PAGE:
To begin with, Djabarti describes the Tufenkjian-Chamsis as one of several ambitious families seeking a power-sharing role in 1754. Fourteen years later, on 2 September 1768, during Ali Bey al-Kabir's tyrannical reign, Amir Hassan Chamsi and his four brothers are exiled to the Hedjaz on charges of defiance. Six years would pass before they were allowed to return, presumably pardoned by Egypt's new Ottoman wali, or governor.

No sooner had the Tufenkjian-Chamsi brothers settled down when once again they are at the forefront of events, this time during a 1776 power struggle that almost led to civil war. On that occasion, Djabarti splits the vying clans into three categories: The notables, the ikhtiyariya and the odjaks, or regiments. He then sub-lists the Chamsis as members of al-bayout al-kadeemah, or old nobility, as opposed to the newcomers featured at the top of his list.

Timraz Ahmadi Mosque


Djabarti's first mention of the Qadiri-Chamsi relationship takes place in 1784, on the occasion of the death of a Chamsi brother-in-law, al-Sharif Ahmed Ibn Abdel Fattah Ibn Taha Ibn Abdel Razzak al-Husseini al-Qadiri al-Kilani al-Hammawi; a stretched-out name belying descent from Prophet Mohammed via Abdel Qader al Kilani. It also implies the departed originated from the town of Hamma in Syria where the Qadiri-Kilanis were [and still are] its exemplary chief notables, just as they were in other cities across Syria and Irak.

As was his habit, Al-Djabarti peppers his eulogy with tidbits surrounding the departed's family. In this case he recounts how Ahmed's "Handsome father," al-Sharif Abdel Fattah, hailed to Egypt from Hamma in Syria settling in the then high-born district of Ezbekieh; that Ahmed's mother was the daughter of nobleman al-Sharif Makki al-Ware'i. Djabarti also mentions that Abdel Fattah found appropriate suitors, one for his sister al-Sharifa Fatma Bint Taha, and the other for his own daughter al-Sharifa Ruqaya.

"While Fatma married Ali Efendi al-Bakri, the brother of the head of Egypt's notables, Ruqaya married a leading squire, Amir Mohammed Tufenkjian Chamsi."

Also, according to Djabarti, al-Sharif Abdel Fattah was summoned to Istanbul-Constantinople in order to receive a Sultanic firman, or diktat, naming him naqeeb al-ashraaf of Egypt,

"But in view of hostile local opposition was never able to exercise his new function."

By naqeeb al-ashraaf, or chief of nobles, al-Djabarti is referring to the venerated post of leader of the Prophet’s progeny in Egypt. Up until the Mohammed Ali era, the post of naqeeb was regarded as a critical position in the overall state hierarchy. The said noble and his extended family were entitled to special privileges as well as the title of either al-Sharif or al-Sayed.

In another section of his chronicles, Djabarti relates that Ruqaya and Mohammed Tufenkjian-Chamsi had five sons, later known as the Hejazi exiles. Djabarti sets aside an extensive eulogy for three of them: Mahmoud in 1790, Osman in 1791, and Hussein in 1795. In the latter eulogy, Djabarti again mentions the Qadiris. After listing Amir Hussein's literary talents and numerous vocations, along with the usual flatteries and honorifics, we are informed he requested 100 Qadiris to walk in his funeral procession performing a Semadia, or ritual dance, accompanied by folk lutes and sung poetry, after which they were to be compensated with dirhams. The funeral procession was to depart from Timraz mosque, the then-Qadiriah shrine of reference.

Hussein Chamsi funeral

"Est mort aussi le respectable emir Hussein fils de Mohammed, connu sous le nom de Darb el Chamsi el kaderi. Son pere, Mohammed Effendi, qui etait un écrivain attaché au corps de Toufoukdjiah, etait fils de Hussein Effendi, chef des anciens de ce corps, suivant de Hassan Charbadji, suivant de Radouan bey el Kebir, célebre par les constructions nombreuses et magnifiques qu'il fit élever.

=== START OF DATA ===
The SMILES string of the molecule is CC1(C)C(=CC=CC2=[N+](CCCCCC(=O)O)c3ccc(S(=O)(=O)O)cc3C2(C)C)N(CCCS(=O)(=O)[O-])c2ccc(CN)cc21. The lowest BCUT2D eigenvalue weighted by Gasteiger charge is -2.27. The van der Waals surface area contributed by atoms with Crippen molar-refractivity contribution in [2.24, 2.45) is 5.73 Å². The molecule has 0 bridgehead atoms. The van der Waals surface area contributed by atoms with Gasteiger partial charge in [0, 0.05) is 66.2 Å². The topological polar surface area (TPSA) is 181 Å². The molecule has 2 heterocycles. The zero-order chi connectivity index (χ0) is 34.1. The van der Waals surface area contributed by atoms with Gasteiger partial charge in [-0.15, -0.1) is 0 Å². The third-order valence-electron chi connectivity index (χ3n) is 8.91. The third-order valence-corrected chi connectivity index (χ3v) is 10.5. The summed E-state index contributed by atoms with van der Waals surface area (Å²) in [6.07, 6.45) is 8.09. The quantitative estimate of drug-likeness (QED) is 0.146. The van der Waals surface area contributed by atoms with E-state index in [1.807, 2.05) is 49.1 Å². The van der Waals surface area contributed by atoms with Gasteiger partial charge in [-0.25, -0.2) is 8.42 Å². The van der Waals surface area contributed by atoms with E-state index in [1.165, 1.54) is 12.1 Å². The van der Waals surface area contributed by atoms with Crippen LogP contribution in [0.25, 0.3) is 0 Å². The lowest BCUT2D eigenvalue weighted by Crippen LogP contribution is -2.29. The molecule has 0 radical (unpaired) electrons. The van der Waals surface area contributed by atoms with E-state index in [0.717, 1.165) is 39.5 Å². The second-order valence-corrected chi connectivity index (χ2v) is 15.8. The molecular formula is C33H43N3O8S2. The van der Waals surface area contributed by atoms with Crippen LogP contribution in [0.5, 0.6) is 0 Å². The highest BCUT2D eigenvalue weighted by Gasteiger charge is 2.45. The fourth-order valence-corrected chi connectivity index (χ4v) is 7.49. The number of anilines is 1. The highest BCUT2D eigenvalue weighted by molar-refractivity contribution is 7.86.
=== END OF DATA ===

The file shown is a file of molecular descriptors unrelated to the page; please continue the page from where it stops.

Apres le décés de son pere, l'emir Hussein fut nommé par les anciens de l'Odjak aux fonctions laissées vacantes par celui-ci. C'etait en l'an 1163 [1749 AD], et il était alors dans sa pleine jeunesse. Il acquit une grande notoriété et il devint un des puissant du jour. Aly bey, s'etant rendu indépendent, l'éxila avec ses frères au Hedjaz. Ils y'resterent pendant sept années jusqu'a l'avenement de Mohammed bey Abou Zahab. Celui-ci les rappela au Caire et il leur rendit tous leurs biens et toutes leurs concessions.
L'émir Hussein etait un homme auquel l'arbitraire répugnait; il possedait une bibliotheque choisie et il prétait ses livres aux personnes qui pouvaient les estimer. Sentant sa fin approcher, il regla lui-meme son convoy funebre; il voulut que se convoi fut conduit par cent personnes appartenant a la confrérie des Kadriah, qui liraient certaines prieres. Sa volonté fut exécutée.

Leaving Djabarti for a while, we return to our documented paper trail which, as already mentioned, consists of two waqfs drawn up consecutively in 1776 and 1816. Both give additional insight into the Chamsis and how, from Mamluk-style amirs, they became devout members of ahl al-bayt or ashraaf.

Examining the waqf drawn up on 9 Safar 1231 (10 January 1816) by Ser-wan Pasha Mohammed Chamsi and his wife Arifa Bint Mustafa al-Kashef al-Mora-li Ibn Mahmoud, we quickly deduce Arifa's father came from the province of Mora in what is today Peloponese Greece. Similarly, another part of his name evidences that he occupied the post of Kashef, or minor governor.

Cross-referencing with Djabarti we learn that Mustafa al-Mora-li was indeed the sometime governor of Tora Liman, or Tora Port, south of Cairo. Having previously served under the chief Mamluk Amir, Murad Bey, he was later employed by Mohammed Ali Pasha as a key intermediary between the renegade Mamluks and Egypt's new ruler. Djabarti then recounts that it was al-Mora-li who negotiated the crucial 31 March 1806 Giza ceasefire between Amir Mohammed Alfy Bey and Egypt's viceroy. A repeat performance occurred when, according to Djabarti,

"Mohammed Ali Pasha Again made use of Mustafa al-Mora-li's services on 23 June 1810 but this time the truce discussions were with another set of renegade Mamluk amirs camping outside the Upper Egyptian town Beni Sueif."